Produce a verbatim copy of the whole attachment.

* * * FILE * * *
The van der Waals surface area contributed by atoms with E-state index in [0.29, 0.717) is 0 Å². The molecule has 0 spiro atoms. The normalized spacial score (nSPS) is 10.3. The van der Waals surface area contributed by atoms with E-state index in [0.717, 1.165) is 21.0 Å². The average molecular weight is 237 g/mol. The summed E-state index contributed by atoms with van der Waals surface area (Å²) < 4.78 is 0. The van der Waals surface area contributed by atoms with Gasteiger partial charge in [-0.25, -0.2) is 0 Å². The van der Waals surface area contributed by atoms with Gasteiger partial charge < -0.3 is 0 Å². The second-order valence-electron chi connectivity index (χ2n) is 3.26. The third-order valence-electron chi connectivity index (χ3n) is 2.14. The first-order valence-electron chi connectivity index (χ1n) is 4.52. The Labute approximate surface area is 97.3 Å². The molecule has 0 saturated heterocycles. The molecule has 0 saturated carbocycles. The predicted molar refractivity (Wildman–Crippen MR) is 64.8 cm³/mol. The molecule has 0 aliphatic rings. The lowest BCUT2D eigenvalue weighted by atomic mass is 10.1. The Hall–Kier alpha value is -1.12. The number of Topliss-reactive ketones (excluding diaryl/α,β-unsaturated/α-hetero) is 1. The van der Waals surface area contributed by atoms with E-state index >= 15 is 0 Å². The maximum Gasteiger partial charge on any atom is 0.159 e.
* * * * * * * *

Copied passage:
The van der Waals surface area contributed by atoms with E-state index in [0.29, 0.717) is 0 Å². The molecule has 0 spiro atoms. The normalized spacial score (nSPS) is 10.3. The van der Waals surface area contributed by atoms with E-state index in [0.717, 1.165) is 21.0 Å². The average molecular weight is 237 g/mol. The summed E-state index contributed by atoms with van der Waals surface area (Å²) < 4.78 is 0. The van der Waals surface area contributed by atoms with Gasteiger partial charge in [-0.25, -0.2) is 0 Å². The van der Waals surface area contributed by atoms with Gasteiger partial charge < -0.3 is 0 Å². The second-order valence-electron chi connectivity index (χ2n) is 3.26. The third-order valence-electron chi connectivity index (χ3n) is 2.14. The first-order valence-electron chi connectivity index (χ1n) is 4.52. The Labute approximate surface area is 97.3 Å². The molecule has 0 saturated heterocycles. The molecule has 0 saturated carbocycles. The predicted molar refractivity (Wildman–Crippen MR) is 64.8 cm³/mol. The molecule has 0 aliphatic rings. The lowest BCUT2D eigenvalue weighted by atomic mass is 10.1. The Hall–Kier alpha value is -1.12. The number of Topliss-reactive ketones (excluding diaryl/α,β-unsaturated/α-hetero) is 1. The van der Waals surface area contributed by atoms with E-state index >= 15 is 0 Å². The maximum Gasteiger partial charge on any atom is 0.159 e.